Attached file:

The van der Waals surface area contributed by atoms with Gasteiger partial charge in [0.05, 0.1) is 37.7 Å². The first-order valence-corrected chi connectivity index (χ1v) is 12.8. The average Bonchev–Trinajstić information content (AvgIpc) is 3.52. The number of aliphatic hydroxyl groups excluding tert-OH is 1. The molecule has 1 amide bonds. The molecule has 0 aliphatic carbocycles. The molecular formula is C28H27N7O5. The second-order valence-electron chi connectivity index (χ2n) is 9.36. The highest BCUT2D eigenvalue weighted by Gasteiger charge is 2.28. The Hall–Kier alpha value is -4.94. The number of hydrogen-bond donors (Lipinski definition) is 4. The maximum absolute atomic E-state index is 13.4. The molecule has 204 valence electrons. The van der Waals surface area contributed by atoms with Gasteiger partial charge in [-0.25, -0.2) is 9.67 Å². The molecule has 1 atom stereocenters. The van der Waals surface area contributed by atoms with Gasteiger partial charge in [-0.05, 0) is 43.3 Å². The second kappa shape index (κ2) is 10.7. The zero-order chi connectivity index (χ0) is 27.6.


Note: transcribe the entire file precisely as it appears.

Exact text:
The van der Waals surface area contributed by atoms with Gasteiger partial charge in [0.05, 0.1) is 37.7 Å². The first-order valence-corrected chi connectivity index (χ1v) is 12.8. The average Bonchev–Trinajstić information content (AvgIpc) is 3.52. The number of aliphatic hydroxyl groups excluding tert-OH is 1. The molecule has 1 amide bonds. The molecule has 0 aliphatic carbocycles. The molecular formula is C28H27N7O5. The second-order valence-electron chi connectivity index (χ2n) is 9.36. The highest BCUT2D eigenvalue weighted by Gasteiger charge is 2.28. The Hall–Kier alpha value is -4.94. The number of hydrogen-bond donors (Lipinski definition) is 4. The maximum absolute atomic E-state index is 13.4. The molecule has 204 valence electrons. The van der Waals surface area contributed by atoms with Gasteiger partial charge in [-0.25, -0.2) is 9.67 Å². The molecule has 1 atom stereocenters. The van der Waals surface area contributed by atoms with Gasteiger partial charge in [-0.05, 0) is 43.3 Å². The second kappa shape index (κ2) is 10.7. The zero-order chi connectivity index (χ0) is 27.6.